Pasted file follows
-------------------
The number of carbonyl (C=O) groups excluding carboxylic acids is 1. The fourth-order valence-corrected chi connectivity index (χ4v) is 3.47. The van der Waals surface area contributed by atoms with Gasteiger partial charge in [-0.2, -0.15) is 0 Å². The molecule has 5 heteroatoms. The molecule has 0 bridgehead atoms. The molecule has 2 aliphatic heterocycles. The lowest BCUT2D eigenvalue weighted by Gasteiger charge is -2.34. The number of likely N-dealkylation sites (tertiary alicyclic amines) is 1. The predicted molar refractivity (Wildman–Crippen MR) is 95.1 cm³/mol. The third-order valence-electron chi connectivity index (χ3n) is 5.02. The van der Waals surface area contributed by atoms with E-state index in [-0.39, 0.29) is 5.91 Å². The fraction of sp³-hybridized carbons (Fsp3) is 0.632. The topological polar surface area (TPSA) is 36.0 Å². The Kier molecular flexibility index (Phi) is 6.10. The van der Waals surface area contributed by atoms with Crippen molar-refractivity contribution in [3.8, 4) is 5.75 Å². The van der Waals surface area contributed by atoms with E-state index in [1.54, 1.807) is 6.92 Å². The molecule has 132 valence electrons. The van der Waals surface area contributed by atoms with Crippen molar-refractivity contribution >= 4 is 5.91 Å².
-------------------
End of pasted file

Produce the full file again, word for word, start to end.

The number of carbonyl (C=O) groups excluding carboxylic acids is 1. The fourth-order valence-corrected chi connectivity index (χ4v) is 3.47. The van der Waals surface area contributed by atoms with Gasteiger partial charge in [-0.2, -0.15) is 0 Å². The molecule has 5 heteroatoms. The molecule has 0 bridgehead atoms. The molecule has 2 aliphatic heterocycles. The lowest BCUT2D eigenvalue weighted by Gasteiger charge is -2.34. The number of likely N-dealkylation sites (tertiary alicyclic amines) is 1. The predicted molar refractivity (Wildman–Crippen MR) is 95.1 cm³/mol. The third-order valence-electron chi connectivity index (χ3n) is 5.02. The van der Waals surface area contributed by atoms with E-state index in [-0.39, 0.29) is 5.91 Å². The fraction of sp³-hybridized carbons (Fsp3) is 0.632. The topological polar surface area (TPSA) is 36.0 Å². The Kier molecular flexibility index (Phi) is 6.10. The van der Waals surface area contributed by atoms with Crippen molar-refractivity contribution in [3.8, 4) is 5.75 Å². The van der Waals surface area contributed by atoms with E-state index in [1.54, 1.807) is 6.92 Å². The molecule has 132 valence electrons. The van der Waals surface area contributed by atoms with Crippen molar-refractivity contribution >= 4 is 5.91 Å².